A local police department in the state of Washington has obtained a warrant to search private information about a Facebook group used to share information related to the Dakota Access pipeline and organize mobilizations and protests against the oil project, a move that legal activists say is an infringement on U.S. free speech laws.
The American Civil Liberties Union, ACLU, said Wednesday it had filed a motion to quash the warrant by the Whatcom County Sheriff’s Department to search the Washington-based Bellingham #NoDAPL Coalition Facebook page, which has more than 1,000 members.
“The warrant at issue here is deeply problematic and runs afoul of constitutional protections. Political speech and the freedom to engage in political activity without being subjected to undue government scrutiny are at the heart of the First Amendment,” La Rond Baker, staff attorney at the ACLU of Washington, said in a statement by the organization.
The warrant not only seeks private information about the group itself but also looks to collect information about certain members and users who interacted with the group between Feb. 4 to Feb. 15 of this year, a time when protests took place in the country against President Donald Trump’s revival of the Dakota Access pipeline.
“Further, the Fourth Amendment prohibits the government from performing broad fishing expeditions into private affairs. And seizing information from Facebook accounts simply because they are associated with protests of the government violates these core constitutional principles,” Baker added.
Facebook contacted the administrators of the group last Thursday to inform of the warrant, which seeks to obtain sensitive information about users such as "messages, photos, videos, wall posts and location information,” ACLU said in its motion citing the warrant.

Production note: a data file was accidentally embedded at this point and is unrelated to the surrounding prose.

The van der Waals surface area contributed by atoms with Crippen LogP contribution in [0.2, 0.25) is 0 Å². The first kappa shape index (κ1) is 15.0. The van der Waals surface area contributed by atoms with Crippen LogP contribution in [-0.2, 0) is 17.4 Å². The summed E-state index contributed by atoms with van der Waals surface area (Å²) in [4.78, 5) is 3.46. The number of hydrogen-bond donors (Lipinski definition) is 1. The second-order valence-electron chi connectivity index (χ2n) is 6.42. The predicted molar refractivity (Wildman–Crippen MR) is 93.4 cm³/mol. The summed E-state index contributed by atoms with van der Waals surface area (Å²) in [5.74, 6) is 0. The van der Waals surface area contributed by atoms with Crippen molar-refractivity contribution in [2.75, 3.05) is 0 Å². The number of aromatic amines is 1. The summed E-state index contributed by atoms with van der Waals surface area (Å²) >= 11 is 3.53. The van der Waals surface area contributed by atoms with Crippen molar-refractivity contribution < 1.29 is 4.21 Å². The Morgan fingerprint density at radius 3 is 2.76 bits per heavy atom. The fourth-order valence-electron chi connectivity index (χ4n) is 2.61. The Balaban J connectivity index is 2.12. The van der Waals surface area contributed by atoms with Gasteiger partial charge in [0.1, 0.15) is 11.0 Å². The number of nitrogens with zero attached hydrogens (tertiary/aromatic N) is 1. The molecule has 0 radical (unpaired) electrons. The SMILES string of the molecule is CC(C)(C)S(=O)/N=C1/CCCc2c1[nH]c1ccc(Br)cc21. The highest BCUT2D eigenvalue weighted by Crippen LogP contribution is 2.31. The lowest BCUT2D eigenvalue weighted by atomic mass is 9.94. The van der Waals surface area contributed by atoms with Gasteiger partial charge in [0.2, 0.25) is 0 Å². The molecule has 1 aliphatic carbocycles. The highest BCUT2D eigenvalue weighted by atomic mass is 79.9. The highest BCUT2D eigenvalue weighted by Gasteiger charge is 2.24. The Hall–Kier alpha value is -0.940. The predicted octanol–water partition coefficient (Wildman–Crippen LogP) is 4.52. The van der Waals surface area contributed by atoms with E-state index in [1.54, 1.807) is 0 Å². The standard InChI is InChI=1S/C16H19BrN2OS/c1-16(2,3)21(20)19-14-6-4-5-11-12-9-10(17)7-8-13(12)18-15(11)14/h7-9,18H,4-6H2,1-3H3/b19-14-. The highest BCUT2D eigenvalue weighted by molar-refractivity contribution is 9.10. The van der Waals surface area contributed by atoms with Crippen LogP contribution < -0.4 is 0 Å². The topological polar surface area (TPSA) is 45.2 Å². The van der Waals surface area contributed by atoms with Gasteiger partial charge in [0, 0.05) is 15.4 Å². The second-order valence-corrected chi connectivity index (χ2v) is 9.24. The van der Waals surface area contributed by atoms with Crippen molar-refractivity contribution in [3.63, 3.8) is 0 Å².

“The ACLU challenges this warrant as an unlawful intrusion on all of these rights and asserts that upholding such a warrant would have a chilling effect on protected speech,” read the legal group’s statement.
Just a week into his administration Trump issued an executive order reviving the Dakota Access pipeline, following through on his campaign promise to do so after the Obama administration suspended the project and called for rerouting after months of Native American protests.
Standing Rock Sioux Tribe water protectors and their allies argue that the pipeline is being built on sacred land and could damage their water sources.
The action against the US$3.8-billion pipeline had attracted more than 300 Native American tribes from across the United States in a show of unity and force that has been called “historic.”
After the revival of the project, the tribe kicked off a divestment campaign calling on cities to divest from banks and financial institutions investing in the pipeline.
So far four major U.S. cities have cut ties with Wells Fargo, one of the main banks lending money to the company behind the Dakota Access pipeline, while the mayor of New York warned that his city would divest from the bank if they do not cut ties with the pipeline.